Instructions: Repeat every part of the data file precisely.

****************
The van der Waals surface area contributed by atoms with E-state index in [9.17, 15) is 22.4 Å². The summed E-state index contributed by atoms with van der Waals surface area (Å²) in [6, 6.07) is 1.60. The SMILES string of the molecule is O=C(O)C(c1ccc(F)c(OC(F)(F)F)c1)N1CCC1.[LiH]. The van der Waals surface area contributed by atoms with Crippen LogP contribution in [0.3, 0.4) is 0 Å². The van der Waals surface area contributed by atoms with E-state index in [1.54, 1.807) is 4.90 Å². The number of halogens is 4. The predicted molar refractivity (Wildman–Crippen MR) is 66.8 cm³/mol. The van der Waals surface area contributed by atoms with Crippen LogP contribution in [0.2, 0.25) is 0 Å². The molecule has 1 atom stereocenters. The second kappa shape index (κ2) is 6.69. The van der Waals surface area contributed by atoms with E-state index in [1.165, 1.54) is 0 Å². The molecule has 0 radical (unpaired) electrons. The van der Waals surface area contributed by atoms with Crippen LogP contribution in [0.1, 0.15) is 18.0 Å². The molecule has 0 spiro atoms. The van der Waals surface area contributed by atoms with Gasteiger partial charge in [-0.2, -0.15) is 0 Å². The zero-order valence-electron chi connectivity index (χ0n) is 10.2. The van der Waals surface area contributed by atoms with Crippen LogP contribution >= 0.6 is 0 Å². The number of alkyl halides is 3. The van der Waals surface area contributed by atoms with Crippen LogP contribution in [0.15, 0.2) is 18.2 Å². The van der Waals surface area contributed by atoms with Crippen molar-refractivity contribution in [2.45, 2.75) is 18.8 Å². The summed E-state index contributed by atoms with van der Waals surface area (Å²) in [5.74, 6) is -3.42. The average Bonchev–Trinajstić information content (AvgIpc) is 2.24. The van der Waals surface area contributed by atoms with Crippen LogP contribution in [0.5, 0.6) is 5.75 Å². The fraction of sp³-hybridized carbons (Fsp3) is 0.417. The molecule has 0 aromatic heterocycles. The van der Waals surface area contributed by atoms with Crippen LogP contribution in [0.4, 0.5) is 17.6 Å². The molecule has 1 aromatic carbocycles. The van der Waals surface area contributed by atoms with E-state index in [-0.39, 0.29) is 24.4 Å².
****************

The van der Waals surface area contributed by atoms with E-state index in [9.17, 15) is 22.4 Å². The summed E-state index contributed by atoms with van der Waals surface area (Å²) in [6, 6.07) is 1.60. The SMILES string of the molecule is O=C(O)C(c1ccc(F)c(OC(F)(F)F)c1)N1CCC1.[LiH]. The van der Waals surface area contributed by atoms with Crippen LogP contribution in [0.3, 0.4) is 0 Å². The van der Waals surface area contributed by atoms with E-state index in [1.54, 1.807) is 4.90 Å². The number of halogens is 4. The predicted molar refractivity (Wildman–Crippen MR) is 66.8 cm³/mol. The van der Waals surface area contributed by atoms with Crippen LogP contribution in [0.2, 0.25) is 0 Å². The molecule has 1 atom stereocenters. The second kappa shape index (κ2) is 6.69. The van der Waals surface area contributed by atoms with E-state index in [1.165, 1.54) is 0 Å². The molecule has 0 radical (unpaired) electrons. The van der Waals surface area contributed by atoms with Crippen LogP contribution in [0.1, 0.15) is 18.0 Å². The molecule has 0 spiro atoms. The van der Waals surface area contributed by atoms with Gasteiger partial charge in [-0.2, -0.15) is 0 Å². The zero-order valence-electron chi connectivity index (χ0n) is 10.2. The van der Waals surface area contributed by atoms with Crippen LogP contribution >= 0.6 is 0 Å². The number of alkyl halides is 3. The van der Waals surface area contributed by atoms with Crippen LogP contribution in [0.15, 0.2) is 18.2 Å². The van der Waals surface area contributed by atoms with Crippen molar-refractivity contribution in [2.45, 2.75) is 18.8 Å². The summed E-state index contributed by atoms with van der Waals surface area (Å²) in [5.74, 6) is -3.42. The average Bonchev–Trinajstić information content (AvgIpc) is 2.24. The van der Waals surface area contributed by atoms with Crippen LogP contribution in [0.5, 0.6) is 5.75 Å². The fraction of sp³-hybridized carbons (Fsp3) is 0.417. The molecule has 0 aromatic heterocycles. The van der Waals surface area contributed by atoms with Crippen LogP contribution in [0.4, 0.5) is 17.6 Å². The molecule has 1 aromatic carbocycles. The van der Waals surface area contributed by atoms with E-state index in [-0.39, 0.29) is 24.4 Å².